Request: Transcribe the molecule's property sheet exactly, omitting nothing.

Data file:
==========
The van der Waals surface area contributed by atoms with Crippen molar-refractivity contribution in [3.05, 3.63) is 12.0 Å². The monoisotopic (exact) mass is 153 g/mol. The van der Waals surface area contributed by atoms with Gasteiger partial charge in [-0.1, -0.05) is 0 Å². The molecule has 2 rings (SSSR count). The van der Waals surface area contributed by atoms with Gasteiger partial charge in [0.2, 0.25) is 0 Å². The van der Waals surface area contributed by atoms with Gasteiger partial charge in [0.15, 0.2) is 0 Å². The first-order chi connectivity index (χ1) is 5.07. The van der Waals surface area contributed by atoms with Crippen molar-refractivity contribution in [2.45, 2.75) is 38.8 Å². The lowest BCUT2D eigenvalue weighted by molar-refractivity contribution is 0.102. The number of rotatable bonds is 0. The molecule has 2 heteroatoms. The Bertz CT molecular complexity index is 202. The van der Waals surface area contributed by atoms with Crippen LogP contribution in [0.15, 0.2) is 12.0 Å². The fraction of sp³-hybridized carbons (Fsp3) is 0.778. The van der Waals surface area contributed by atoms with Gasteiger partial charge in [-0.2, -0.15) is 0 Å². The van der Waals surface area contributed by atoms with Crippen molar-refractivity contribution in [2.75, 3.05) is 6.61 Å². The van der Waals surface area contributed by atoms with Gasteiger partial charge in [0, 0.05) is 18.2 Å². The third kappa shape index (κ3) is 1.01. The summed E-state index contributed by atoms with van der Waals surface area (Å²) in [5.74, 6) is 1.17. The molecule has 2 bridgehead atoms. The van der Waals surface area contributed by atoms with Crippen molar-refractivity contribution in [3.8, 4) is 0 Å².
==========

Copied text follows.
The van der Waals surface area contributed by atoms with Crippen molar-refractivity contribution in [3.05, 3.63) is 12.0 Å². The monoisotopic (exact) mass is 153 g/mol. The van der Waals surface area contributed by atoms with Gasteiger partial charge in [-0.1, -0.05) is 0 Å². The molecule has 2 rings (SSSR count). The van der Waals surface area contributed by atoms with Gasteiger partial charge in [0.2, 0.25) is 0 Å². The van der Waals surface area contributed by atoms with Gasteiger partial charge in [0.15, 0.2) is 0 Å². The first-order chi connectivity index (χ1) is 5.07. The van der Waals surface area contributed by atoms with Crippen molar-refractivity contribution in [2.45, 2.75) is 38.8 Å². The lowest BCUT2D eigenvalue weighted by molar-refractivity contribution is 0.102. The number of rotatable bonds is 0. The molecule has 2 heteroatoms. The Bertz CT molecular complexity index is 202. The van der Waals surface area contributed by atoms with Crippen LogP contribution in [0.15, 0.2) is 12.0 Å². The fraction of sp³-hybridized carbons (Fsp3) is 0.778. The van der Waals surface area contributed by atoms with Gasteiger partial charge in [-0.2, -0.15) is 0 Å². The van der Waals surface area contributed by atoms with Crippen molar-refractivity contribution in [2.75, 3.05) is 6.61 Å². The van der Waals surface area contributed by atoms with Gasteiger partial charge in [0, 0.05) is 18.2 Å². The third kappa shape index (κ3) is 1.01. The summed E-state index contributed by atoms with van der Waals surface area (Å²) in [5.74, 6) is 1.17. The molecule has 2 bridgehead atoms. The van der Waals surface area contributed by atoms with Crippen molar-refractivity contribution in [3.8, 4) is 0 Å².